The God You Don’t Believe in Doesn’t Exist

I don’t “believe” in God. What I mean by stating to Atheists or those that question the existence of God is that the super hero, long white bearded judgmental God sitting up in heaven doesn’t exist.

God  is far beyond any form we humans have tried to put on him (she or it) The word God has been terribly misunderstood from the beginning of time, in fact the sheer magnitude of the universal divine force defies comprehension of the human mind.

Many religious fundamentalists who claim to be following God’s teachings are simply spewing dogma as a means of controlling people.

God is life itself, beyond all form and ideology, available to all, manifesting as pure love.

I am a spiritual seeker, have been for most of my life. That being said, I have some of the most compelling spiritual conversations with friends who profess to be atheist. Recently I had lunch with one of my atheist friends. He is retired doctor who shared with me that he couldn’t believe in a God that allowed so much of the horrible suffering in children he treated as a pediatrician in his early career. We do however agree that there is a “force” that is greater than we are that just may have created and now sustains the universe.

My true essence could only start to be realized by becoming a spiritual rebel. I had to question the rules of my Jewish heritage in order to come to know a power greater than my small ego. This Self or Soul is the guiding light of my life. It has been the healing force of my life in recovery.

Everyone of us has this “Higher Self” within us that can be experienced typically in moments of deep silence. We each have a unique path home to our soul. Mediation, prayer, quiet time in nature, music and art are some of the ways.

What has been taught by the saints, sages and prophets of all the true religious traditions is that God is Love, simple pure Love that is accessible to each and every one of us.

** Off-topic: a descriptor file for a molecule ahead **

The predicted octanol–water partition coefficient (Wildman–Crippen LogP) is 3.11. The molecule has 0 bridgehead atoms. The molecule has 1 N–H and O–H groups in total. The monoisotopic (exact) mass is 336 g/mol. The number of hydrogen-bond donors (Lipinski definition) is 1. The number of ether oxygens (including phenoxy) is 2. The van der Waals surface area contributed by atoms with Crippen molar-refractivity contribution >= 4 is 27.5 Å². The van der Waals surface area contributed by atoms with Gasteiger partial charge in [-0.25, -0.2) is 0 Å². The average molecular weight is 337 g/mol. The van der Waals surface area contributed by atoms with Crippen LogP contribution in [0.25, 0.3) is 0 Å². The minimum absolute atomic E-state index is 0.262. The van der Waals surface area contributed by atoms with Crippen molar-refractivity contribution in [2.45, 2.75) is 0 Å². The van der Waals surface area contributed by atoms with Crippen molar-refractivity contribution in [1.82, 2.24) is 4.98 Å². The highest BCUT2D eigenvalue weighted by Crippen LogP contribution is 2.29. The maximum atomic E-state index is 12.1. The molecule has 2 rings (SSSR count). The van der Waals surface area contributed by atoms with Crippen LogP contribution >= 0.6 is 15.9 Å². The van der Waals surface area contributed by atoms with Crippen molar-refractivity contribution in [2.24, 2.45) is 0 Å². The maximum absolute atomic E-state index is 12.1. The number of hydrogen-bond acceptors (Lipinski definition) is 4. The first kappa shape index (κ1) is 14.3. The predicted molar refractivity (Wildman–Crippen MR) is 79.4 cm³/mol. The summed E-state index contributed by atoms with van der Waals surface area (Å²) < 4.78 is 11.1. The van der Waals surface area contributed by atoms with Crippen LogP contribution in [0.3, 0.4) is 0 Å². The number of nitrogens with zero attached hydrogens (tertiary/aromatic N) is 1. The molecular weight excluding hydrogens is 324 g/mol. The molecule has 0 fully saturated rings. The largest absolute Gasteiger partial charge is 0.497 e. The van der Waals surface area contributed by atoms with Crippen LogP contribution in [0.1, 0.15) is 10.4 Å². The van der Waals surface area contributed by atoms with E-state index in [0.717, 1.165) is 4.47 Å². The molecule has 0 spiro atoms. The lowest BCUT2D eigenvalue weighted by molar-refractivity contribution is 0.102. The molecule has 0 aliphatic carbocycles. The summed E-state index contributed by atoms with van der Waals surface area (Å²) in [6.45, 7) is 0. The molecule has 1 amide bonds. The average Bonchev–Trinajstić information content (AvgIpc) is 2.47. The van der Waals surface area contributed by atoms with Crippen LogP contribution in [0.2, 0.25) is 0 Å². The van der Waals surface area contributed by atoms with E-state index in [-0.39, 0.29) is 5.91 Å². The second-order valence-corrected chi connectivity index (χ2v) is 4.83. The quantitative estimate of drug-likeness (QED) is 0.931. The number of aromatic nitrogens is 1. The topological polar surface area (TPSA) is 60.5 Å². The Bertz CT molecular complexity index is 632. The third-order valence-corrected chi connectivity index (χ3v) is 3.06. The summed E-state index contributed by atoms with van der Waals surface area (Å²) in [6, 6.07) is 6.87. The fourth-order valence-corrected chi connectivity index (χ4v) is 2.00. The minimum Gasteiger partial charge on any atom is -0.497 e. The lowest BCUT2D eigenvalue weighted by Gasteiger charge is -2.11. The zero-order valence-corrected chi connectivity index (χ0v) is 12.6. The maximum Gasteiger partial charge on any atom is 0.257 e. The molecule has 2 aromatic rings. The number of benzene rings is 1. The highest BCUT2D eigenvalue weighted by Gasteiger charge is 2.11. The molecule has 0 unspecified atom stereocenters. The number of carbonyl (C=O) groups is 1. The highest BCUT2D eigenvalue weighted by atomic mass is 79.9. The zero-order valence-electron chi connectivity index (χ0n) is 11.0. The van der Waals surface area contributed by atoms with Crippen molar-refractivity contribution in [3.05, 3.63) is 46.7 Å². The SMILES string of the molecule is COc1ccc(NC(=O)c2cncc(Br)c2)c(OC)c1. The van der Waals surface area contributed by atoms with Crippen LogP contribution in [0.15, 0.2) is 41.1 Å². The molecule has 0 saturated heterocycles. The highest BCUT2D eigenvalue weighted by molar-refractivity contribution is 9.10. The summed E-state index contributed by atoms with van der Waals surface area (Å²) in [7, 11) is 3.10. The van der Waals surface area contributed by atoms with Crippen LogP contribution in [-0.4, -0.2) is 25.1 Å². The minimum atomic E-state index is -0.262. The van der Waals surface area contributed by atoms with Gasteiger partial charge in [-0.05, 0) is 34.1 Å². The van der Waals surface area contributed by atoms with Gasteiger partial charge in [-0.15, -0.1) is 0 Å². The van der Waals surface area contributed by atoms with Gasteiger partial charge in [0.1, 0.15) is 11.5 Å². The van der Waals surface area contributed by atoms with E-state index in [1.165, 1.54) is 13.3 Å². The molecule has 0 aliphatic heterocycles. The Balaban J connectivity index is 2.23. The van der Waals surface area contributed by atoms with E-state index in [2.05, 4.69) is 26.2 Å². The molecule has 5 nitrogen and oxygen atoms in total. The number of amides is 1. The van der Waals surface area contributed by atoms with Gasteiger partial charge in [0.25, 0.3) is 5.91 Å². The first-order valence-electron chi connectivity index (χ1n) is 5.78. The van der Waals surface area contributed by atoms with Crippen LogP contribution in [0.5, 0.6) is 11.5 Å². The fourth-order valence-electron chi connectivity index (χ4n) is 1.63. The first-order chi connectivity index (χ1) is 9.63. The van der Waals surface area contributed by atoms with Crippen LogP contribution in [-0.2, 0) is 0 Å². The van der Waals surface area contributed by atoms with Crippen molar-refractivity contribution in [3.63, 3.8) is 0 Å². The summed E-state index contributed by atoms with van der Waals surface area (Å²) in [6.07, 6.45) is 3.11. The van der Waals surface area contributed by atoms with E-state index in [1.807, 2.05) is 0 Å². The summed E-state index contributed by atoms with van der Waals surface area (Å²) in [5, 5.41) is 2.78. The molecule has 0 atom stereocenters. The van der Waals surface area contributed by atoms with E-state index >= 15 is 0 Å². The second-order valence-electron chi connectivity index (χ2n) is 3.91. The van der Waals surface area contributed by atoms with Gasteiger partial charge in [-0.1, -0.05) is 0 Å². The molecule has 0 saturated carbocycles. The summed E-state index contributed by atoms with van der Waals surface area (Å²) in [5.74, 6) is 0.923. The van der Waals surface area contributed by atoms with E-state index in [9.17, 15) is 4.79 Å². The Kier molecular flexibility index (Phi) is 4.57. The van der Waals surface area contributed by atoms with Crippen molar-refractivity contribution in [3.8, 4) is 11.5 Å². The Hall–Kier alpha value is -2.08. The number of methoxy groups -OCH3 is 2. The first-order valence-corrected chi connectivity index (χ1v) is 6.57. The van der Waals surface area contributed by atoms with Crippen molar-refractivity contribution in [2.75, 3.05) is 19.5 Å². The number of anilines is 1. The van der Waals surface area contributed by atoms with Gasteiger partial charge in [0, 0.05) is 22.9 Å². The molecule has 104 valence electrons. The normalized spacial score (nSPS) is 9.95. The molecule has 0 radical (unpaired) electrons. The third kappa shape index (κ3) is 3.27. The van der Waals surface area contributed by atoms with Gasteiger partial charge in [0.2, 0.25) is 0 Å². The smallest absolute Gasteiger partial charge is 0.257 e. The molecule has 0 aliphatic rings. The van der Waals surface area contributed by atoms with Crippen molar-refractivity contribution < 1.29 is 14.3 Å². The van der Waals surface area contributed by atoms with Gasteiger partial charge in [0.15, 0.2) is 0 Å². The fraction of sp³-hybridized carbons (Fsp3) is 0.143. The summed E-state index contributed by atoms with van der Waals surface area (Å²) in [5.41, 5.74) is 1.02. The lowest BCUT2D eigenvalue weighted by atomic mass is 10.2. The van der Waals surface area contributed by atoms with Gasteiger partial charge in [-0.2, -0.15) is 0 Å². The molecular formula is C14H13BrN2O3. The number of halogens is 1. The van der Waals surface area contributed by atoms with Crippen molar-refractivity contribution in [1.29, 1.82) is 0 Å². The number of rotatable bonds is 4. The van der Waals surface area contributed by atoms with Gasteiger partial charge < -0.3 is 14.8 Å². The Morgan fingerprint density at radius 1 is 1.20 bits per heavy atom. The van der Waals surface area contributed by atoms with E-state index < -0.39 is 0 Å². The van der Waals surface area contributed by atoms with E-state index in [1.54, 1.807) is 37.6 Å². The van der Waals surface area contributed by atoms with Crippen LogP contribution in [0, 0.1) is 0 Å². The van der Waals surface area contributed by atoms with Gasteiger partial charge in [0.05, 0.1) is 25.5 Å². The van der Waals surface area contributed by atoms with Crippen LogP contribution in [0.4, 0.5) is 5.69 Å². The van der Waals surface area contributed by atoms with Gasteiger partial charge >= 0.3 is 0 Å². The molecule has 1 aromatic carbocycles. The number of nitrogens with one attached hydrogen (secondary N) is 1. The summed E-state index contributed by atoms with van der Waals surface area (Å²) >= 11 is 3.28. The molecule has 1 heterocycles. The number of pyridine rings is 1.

Acceptance is Rebellious

I recently drove to a business conference in New York City with a good friend and colleague. On the ride he told me how hard it is for him to accept the behavior of one of his siblings towards their elderly mother. We got into a  somewhat heated conversation about the whole concept of acceptance. The situation just aggravated him no end. He just couldn't get how first accepting what is with his family could potentially lead to either conscious transformation within him or even the remote possibility of a change in his sibling's behavior. You may think "acceptance" is the antithesis of anything rebellious. What I have learned that nothing can be changed until we accept the reality of what is.  In other words, if we are sick , we can't get well unless we accept the reality of our disease and do what is necessary to get healthy. This is one of the primary principles of the recovery movement. The addict can not recover until he or she accepts the fact that they are addicted.

In truth, rebellion is all about affecting change. Often that change is an internal shift in consciousness that can potentially lead to a societal transformation. First we accept the issue that needs to be addressed and then we go about a strategy to change what can be changed.

Life is unpredictable that we do know. Change is uncomfortable, we often avoid it until it hits us hard over the head. We fight and resist the unavoidable need to make a change instead of accepting the fact we must do it. Truth is it's the resistance that makes the change event so stressful. If we accept the reality of any situation in our lives that must be transformed , we can then go about the process in a calmer state of mind.

Life inevitably will bring us many challenges like a loved one passing away. It's very difficult to embrace the challenges when we are feeling intense sorrow and wishing those things never occurred.  If we make a decision now to embrace acceptance in our lives, we may cope with future crises from a different perspective.

To quote Arthur Rubinstein: "Of course there is no formula for success except, perhaps an unconditional acceptance of life and what it brings."